“Justice and injustice are none of the faculties neither of the body nor mind. If they were, they might be in a man that were alone in the world, as well as his senses and passions. They are qualities that relate to men in society, not in solitude.”

Hobbes, Thomas. “Leviathan, revised edition, edited by AP Martinich and Brian Battiste.” London/Peterborough: Broadview Editions (2011). Part I, Ch. XIII, 13., p. 125.

*Note: By “passions” is NOT meant “emotions,” but rather impulses to action, namely desire (approaching or going toward) and aversion (retreating or drawing away from). Think of the snail in the previous post, feeling its way along, sensing, perhaps moving toward moisture and food. When the snail is disturbed, it retreats into its shell. Then slowly, one tentative stalk protrudes to see if the coast is clear.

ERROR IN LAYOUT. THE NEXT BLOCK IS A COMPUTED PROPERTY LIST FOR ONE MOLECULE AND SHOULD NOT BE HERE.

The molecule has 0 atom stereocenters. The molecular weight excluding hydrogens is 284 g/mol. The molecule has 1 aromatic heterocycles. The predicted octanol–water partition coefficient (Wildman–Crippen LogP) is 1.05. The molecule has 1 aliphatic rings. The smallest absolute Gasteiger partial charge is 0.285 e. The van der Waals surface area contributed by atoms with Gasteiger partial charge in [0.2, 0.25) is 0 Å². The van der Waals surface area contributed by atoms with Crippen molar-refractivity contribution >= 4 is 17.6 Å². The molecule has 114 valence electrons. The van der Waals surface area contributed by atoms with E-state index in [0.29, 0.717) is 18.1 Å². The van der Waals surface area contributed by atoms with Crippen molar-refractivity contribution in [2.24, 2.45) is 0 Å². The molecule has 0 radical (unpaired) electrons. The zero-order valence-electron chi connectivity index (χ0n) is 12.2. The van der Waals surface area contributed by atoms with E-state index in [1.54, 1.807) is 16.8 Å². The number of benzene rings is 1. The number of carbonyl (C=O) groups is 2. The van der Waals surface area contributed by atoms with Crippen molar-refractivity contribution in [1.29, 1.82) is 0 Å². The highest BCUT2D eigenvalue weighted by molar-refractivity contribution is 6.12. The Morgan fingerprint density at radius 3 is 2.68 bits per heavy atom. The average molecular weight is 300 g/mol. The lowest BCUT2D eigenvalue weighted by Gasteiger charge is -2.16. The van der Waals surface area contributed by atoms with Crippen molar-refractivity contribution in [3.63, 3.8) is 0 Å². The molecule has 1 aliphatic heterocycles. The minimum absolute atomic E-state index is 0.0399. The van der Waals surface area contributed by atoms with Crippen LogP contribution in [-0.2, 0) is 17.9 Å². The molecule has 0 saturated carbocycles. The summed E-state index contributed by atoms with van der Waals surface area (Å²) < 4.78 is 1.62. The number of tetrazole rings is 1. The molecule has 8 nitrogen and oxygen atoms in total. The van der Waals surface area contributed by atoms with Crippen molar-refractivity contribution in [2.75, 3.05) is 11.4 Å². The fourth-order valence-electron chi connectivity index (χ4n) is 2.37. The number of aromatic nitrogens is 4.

See also: William Shakespeare. We are the same kind of social, sensing things. Series 1.3.

 

 

One thought on “Thomas Hobbes. We are sensing, social things. Series 1. 2.

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